never be bothered by them again.  We can use the CSP stuff instead - which
is something about which we *can* reason and which remains reasonable with
increasing complexity of application.


I'm not going to tell you ;-)

At least, not until some (probably) late night session at WoTUG-22 at Keele
next month ... have *you* booked your place yet?!!

Meanwhile, it is an exercise for the reader.  Print out the web page.  Stare
at the Alternative and Channel classes.  Spot the race hazard!

Hint: without formal methods, I bet you won't spot it!  Instead, build the
stress-test outlined above.  Run it and watch it deadlock.  Get your JVM
to dump a stacktrace for all its (3) threads (CTRL-\ for JDK on Solaris
or CTRL-Break on Windows may do the trick ...).  Look at the stack traces.
The deadlock is obvious, but how did those threads get into those states?
The Alternative/Channel methods were not supposed to let that happen!
[Note: this took us an hour or so.]

Once you've found the deadlock and worked out the race hazard that lets it
happen, fix the algorithm so that it doesn't.  [Note: this took us about 5
days ...]


We don't.  I'll publish the new algorithm at WoTUG-22.  Please would someone
then prove it correct!!!  Or prove it wrong, correct it and prove that one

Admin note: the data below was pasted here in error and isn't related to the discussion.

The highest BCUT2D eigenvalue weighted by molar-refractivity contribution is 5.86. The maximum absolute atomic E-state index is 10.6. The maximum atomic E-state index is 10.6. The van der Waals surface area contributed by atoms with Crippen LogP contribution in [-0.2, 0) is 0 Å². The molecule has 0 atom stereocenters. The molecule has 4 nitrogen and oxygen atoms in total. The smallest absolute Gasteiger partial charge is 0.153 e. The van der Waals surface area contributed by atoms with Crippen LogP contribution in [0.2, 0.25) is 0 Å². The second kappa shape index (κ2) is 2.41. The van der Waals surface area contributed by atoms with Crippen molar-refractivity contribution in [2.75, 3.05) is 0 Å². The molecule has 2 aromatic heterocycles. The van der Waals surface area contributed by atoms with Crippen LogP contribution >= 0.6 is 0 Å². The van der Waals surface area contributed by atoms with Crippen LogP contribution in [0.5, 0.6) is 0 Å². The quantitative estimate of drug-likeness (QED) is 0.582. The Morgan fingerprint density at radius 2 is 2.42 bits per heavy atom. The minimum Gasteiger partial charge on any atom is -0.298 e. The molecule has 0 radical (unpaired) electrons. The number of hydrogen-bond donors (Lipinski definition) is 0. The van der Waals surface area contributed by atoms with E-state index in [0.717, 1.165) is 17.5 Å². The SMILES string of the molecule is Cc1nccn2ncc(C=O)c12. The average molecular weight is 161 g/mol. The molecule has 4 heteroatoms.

A problem lies in that there are no formal semantics for Java's synchronized
keyword, nor for its wait and notify methods.  They must have some semantics,
because we don't seem to have any problem informally explaining what they do.
Indeed, a problem with these things is that it's *easy* to explain what they
do.  Great, threads seem so simple in Java - at least, the primitives seem
simple enough.  It's when we use them in combination that we lose all sense
of what we are doing.

To formalise these things, build CSP models for them.  Get some consensus
that these models do reflect the informal Java semantics.  Then, we can
start proving things (with respect to the assumption that the CSP models
are good ones).  [I can see(ish) how to map sync and wait into CSP ...
the notify beats me though ... ???]

Then, to prove the revised Alternative/Channel implementations correct,
turn them back into CSP (assuming we have CSP models for sync/wait/notify).
We would now have an implementation in terms of CSP primitives.  Prove
that that implementation equals an ALT.

Have a good weekend,